Dividing Lines: Who Owns the Culture My Friends Appropriate?

March 22, 2017

A few weeks ago, I brought a friend to a delightful reception celebrating the Lunar New Year at the Smithsonian American Art Museum. A lion dance troupe broke out the drums, the attendees broke out the smartphones, and someone from the Chinese embassy broke out the cabbage for small children to throw at the furry lion costumes. As we followed a bunch of sweaty men in glittering lion-print pants, my friend made the following remark:

“This is the most multiracial lion dance performance I’ve ever seen.”  

Indeed, nobody in that lion dance troupe seemed to be of East Asian descent. There were plenty of black, white, and brown faces—but no Chinese faces. Nonetheless, for a city whose Chinatown has been, and still is, rapidly dying from gentrification, seeing such a lion dance performance in the heart of D.C.—albeit at a private event—was impressive.

The term “cultural appropriation” comes to mind when performances of culture cross color lines. The Asian American spheres of the Internet have, at various times, pointed out the modern absurdity of white fashion models in yellowface, white actors playing Asian characters, and white magazine editors telling its readers how to eat pho.

“Cultural appropriation” has perhaps gone through one too many wash cycles in the social justice machine, emerging a dirty phrase now often accompanied by groans about millennial snowflakes not accepting life’s harsh realities. But that reality behind the term is harsh, drawing on centuries of European colonial empires looting, stealing, trading, buying, and exchanging all manners of tangible cultural heritage from the peoples they encountered. The idealists among us refuse to accept a Hollywood that marginalizes non-white actors, a notion of romance that portrays Asian women as exotic sex toys, or a culinary culture that ignores the alien until it’s placed on faux-wood tables with twenty Instagram edits, to name a few examples of such appropriation.

Embedded in the talk of all the racist harm that “cultural appropriation” perpetuates is the idea of ownership; the term explicitly connotes the divorcing of some form of property from its original context while simultaneously taking credit for and gaining from its inception. Beyond simply calling out the phenomenon as racist, perhaps the more interesting questions, to me, are: what exactly are we trying to protect from appropriation, who has the right to provide that protection, and how do you gain that right in the first place?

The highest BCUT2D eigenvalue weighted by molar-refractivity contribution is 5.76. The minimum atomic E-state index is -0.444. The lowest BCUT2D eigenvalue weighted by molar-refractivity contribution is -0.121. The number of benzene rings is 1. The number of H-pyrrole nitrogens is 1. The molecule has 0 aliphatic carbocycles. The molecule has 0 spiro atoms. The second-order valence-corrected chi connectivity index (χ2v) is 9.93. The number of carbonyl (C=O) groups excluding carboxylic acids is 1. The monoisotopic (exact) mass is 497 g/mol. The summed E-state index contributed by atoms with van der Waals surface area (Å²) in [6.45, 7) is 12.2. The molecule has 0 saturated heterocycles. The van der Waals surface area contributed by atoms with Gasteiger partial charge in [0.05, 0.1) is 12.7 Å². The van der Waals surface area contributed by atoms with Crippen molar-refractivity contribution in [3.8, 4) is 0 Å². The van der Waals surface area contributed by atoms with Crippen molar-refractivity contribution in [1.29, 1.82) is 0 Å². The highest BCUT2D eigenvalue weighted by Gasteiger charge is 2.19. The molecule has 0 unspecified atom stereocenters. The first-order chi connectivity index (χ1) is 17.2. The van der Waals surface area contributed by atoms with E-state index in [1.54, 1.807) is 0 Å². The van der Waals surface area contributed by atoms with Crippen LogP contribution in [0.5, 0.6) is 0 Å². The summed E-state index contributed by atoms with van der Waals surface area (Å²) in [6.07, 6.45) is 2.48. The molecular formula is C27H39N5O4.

Take, for example, the matcha at Grace Street Coffee, an establishment by the waterfront that “brings some much-needed ‘hipster’ flair” to Georgetown, as this very newsmagazine puts it. In my first and only visit a handful of months ago, I noticed a chasen, or bamboo tea whisk, sitting naked and lonely behind the barista’s counter.

If the Japanese tea ceremony is an art form, then the presence of only the tea whisk and the absence of its associated arts—the calligraphy scrolls that encourage reflection, the tea bowls that inspire admiration, and the sweets that exemplify a gracious and humble hospitality—was, for me, an immediate abnormality. During my brief time at Tokyo’s Waseda University’s tea ceremony club, before even gaining the privilege to touch a chasen, I had to learn how to hold a bowl, how to receive the tea, how to walk respectfully and sit quietly, how to fold pieces of cloth, and how to memorize complicated descriptions of what the tea was. Only then, three excruciating months later, could I host my own form of an abbreviated ceremony under the watchful eye of my superiors in the club (although hampered with errors and a deep absence of self-confidence).

It is disappointing that the easiest way for anything to become mainstream is to dilute a foreign high culture into a mass market caffeinated flavor powder. In wanting to provide customers with a more authentic matcha experience, Grace Street Coffee divorced it from its contextual origins in the art of tea. Nonetheless, such a rant would privilege purity and exclusivity as desirable attributes for cultural products. Doing so problematizes the concept of critiquing cultural appropriation altogether. There is evidently no singular way to enjoy tea as a beverage of hospitality, or even one definitive way for the Japanese tea ceremony to proceed. And if the Japanese exercised exclusive ownership over how matcha is consumed around the world, then perhaps even my presence in Waseda University’s tea ceremony club, by virtue of my non-Japanese ethnicity, is a vile contamination of foreign influence on such an esteemed art.

Using the same logic, I would even challenge whether I had the right to question Grace Street Coffee’s matcha-making methods, as I myself was appropriating Japanese matcha culture for my self-benefit—to become a spokesperson on behalf of something that I don’t own. This is the crux of what Naomi Mezey, a professor at Georgetown Law, calls the “paradox” of seeing culture as property: “Aided and abetted by multiculturalism and the recognition of difference, cultural property has popularized a logic that tends to forcefully align ‘cultures’ with particular groups.” Thus, the rhetoric of purity and exclusivity in cultural appropriation inhibits the dynamism of cultural properties that we should share with one another.

It would be a shame for the fear of white normative culture colonizing the exotic to paralyze our appetite to make ourselves guests to the foreign. A starting point to end this dilemma requires humility and respect. If we wish to stop repeating the humiliation that cultural appropriation has brought to those in the underside of history, we should also strive to share human ingenuity with one another. Otherwise, there may no longer be any lion dance troupes in Washington, D.C.

Kenneth is a senior in the SFS.

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